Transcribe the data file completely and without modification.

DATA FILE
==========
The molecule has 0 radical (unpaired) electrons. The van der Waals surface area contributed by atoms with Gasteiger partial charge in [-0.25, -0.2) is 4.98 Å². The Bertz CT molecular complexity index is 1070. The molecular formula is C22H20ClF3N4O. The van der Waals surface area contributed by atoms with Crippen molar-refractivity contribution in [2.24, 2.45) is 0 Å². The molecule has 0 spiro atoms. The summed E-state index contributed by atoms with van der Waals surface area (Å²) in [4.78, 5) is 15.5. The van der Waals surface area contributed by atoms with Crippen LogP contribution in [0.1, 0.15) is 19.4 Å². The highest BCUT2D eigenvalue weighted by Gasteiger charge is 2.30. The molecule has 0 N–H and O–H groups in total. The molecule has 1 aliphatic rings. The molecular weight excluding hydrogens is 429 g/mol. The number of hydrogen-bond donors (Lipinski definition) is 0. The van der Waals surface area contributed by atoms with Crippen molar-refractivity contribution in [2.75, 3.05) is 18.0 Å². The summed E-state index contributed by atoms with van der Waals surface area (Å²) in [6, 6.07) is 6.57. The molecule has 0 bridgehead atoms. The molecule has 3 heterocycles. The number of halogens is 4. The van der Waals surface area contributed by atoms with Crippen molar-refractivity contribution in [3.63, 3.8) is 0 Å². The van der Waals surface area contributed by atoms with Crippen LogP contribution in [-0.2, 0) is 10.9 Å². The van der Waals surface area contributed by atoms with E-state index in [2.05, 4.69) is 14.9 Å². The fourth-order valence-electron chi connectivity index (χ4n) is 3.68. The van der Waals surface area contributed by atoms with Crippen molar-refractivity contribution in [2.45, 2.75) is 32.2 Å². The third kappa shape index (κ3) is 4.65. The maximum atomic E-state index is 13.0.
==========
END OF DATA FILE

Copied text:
The molecule has 0 radical (unpaired) electrons. The van der Waals surface area contributed by atoms with Gasteiger partial charge in [-0.25, -0.2) is 4.98 Å². The Bertz CT molecular complexity index is 1070. The molecular formula is C22H20ClF3N4O. The van der Waals surface area contributed by atoms with Crippen molar-refractivity contribution in [2.24, 2.45) is 0 Å². The molecule has 0 spiro atoms. The summed E-state index contributed by atoms with van der Waals surface area (Å²) in [4.78, 5) is 15.5. The van der Waals surface area contributed by atoms with Crippen LogP contribution in [0.1, 0.15) is 19.4 Å². The highest BCUT2D eigenvalue weighted by Gasteiger charge is 2.30. The molecule has 0 N–H and O–H groups in total. The molecule has 1 aliphatic rings. The molecular weight excluding hydrogens is 429 g/mol. The number of hydrogen-bond donors (Lipinski definition) is 0. The van der Waals surface area contributed by atoms with Crippen molar-refractivity contribution in [2.75, 3.05) is 18.0 Å². The summed E-state index contributed by atoms with van der Waals surface area (Å²) in [6, 6.07) is 6.57. The molecule has 0 bridgehead atoms. The molecule has 3 heterocycles. The number of halogens is 4. The van der Waals surface area contributed by atoms with Crippen molar-refractivity contribution in [3.63, 3.8) is 0 Å². The van der Waals surface area contributed by atoms with Crippen LogP contribution in [-0.2, 0) is 10.9 Å². The van der Waals surface area contributed by atoms with E-state index in [2.05, 4.69) is 14.9 Å². The fourth-order valence-electron chi connectivity index (χ4n) is 3.68. The van der Waals surface area contributed by atoms with Crippen molar-refractivity contribution in [2.45, 2.75) is 32.2 Å². The third kappa shape index (κ3) is 4.65. The maximum atomic E-state index is 13.0.